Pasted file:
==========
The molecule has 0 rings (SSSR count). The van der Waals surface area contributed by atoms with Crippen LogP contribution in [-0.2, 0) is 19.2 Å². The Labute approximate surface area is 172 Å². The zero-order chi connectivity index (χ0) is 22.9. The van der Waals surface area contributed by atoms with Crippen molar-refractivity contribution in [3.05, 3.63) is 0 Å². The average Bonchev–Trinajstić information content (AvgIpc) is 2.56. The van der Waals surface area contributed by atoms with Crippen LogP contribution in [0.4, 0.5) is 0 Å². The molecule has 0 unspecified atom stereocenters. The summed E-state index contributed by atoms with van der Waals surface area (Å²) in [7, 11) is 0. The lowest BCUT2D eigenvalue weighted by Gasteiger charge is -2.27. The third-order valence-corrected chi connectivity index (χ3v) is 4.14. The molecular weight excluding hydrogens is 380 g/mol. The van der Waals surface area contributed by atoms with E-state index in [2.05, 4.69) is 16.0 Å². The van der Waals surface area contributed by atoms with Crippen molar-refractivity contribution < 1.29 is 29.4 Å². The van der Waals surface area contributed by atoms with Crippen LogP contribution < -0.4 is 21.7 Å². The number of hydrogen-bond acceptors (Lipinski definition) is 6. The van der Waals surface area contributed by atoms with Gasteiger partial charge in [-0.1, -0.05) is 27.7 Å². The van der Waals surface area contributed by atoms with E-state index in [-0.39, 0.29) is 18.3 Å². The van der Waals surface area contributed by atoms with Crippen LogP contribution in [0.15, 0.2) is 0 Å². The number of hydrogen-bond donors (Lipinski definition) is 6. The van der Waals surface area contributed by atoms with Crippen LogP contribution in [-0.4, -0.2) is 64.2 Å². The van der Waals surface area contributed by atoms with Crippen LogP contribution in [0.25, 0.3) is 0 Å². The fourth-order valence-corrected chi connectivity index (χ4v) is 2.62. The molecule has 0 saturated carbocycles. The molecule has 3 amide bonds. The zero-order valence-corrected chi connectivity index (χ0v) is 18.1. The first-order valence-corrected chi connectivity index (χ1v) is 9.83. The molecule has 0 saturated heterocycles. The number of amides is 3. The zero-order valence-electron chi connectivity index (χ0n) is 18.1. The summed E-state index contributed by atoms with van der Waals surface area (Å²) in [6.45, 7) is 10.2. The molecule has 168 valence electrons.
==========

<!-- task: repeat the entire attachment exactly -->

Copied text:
The molecule has 0 rings (SSSR count). The van der Waals surface area contributed by atoms with Crippen LogP contribution in [-0.2, 0) is 19.2 Å². The Labute approximate surface area is 172 Å². The zero-order chi connectivity index (χ0) is 22.9. The van der Waals surface area contributed by atoms with Crippen molar-refractivity contribution in [3.05, 3.63) is 0 Å². The average Bonchev–Trinajstić information content (AvgIpc) is 2.56. The van der Waals surface area contributed by atoms with Crippen LogP contribution in [0.4, 0.5) is 0 Å². The molecule has 0 unspecified atom stereocenters. The summed E-state index contributed by atoms with van der Waals surface area (Å²) in [7, 11) is 0. The lowest BCUT2D eigenvalue weighted by Gasteiger charge is -2.27. The third-order valence-corrected chi connectivity index (χ3v) is 4.14. The molecular weight excluding hydrogens is 380 g/mol. The van der Waals surface area contributed by atoms with E-state index in [2.05, 4.69) is 16.0 Å². The van der Waals surface area contributed by atoms with Crippen molar-refractivity contribution < 1.29 is 29.4 Å². The van der Waals surface area contributed by atoms with Crippen LogP contribution < -0.4 is 21.7 Å². The number of hydrogen-bond acceptors (Lipinski definition) is 6. The van der Waals surface area contributed by atoms with Gasteiger partial charge in [-0.1, -0.05) is 27.7 Å². The van der Waals surface area contributed by atoms with E-state index in [-0.39, 0.29) is 18.3 Å². The van der Waals surface area contributed by atoms with Crippen LogP contribution in [0.15, 0.2) is 0 Å². The number of hydrogen-bond donors (Lipinski definition) is 6. The van der Waals surface area contributed by atoms with Crippen LogP contribution in [-0.4, -0.2) is 64.2 Å². The van der Waals surface area contributed by atoms with Crippen LogP contribution in [0.25, 0.3) is 0 Å². The fourth-order valence-corrected chi connectivity index (χ4v) is 2.62. The molecule has 0 saturated carbocycles. The molecule has 3 amide bonds. The zero-order valence-corrected chi connectivity index (χ0v) is 18.1. The first-order valence-corrected chi connectivity index (χ1v) is 9.83. The molecule has 0 saturated heterocycles. The number of amides is 3. The zero-order valence-electron chi connectivity index (χ0n) is 18.1. The summed E-state index contributed by atoms with van der Waals surface area (Å²) in [6.45, 7) is 10.2. The molecule has 168 valence electrons.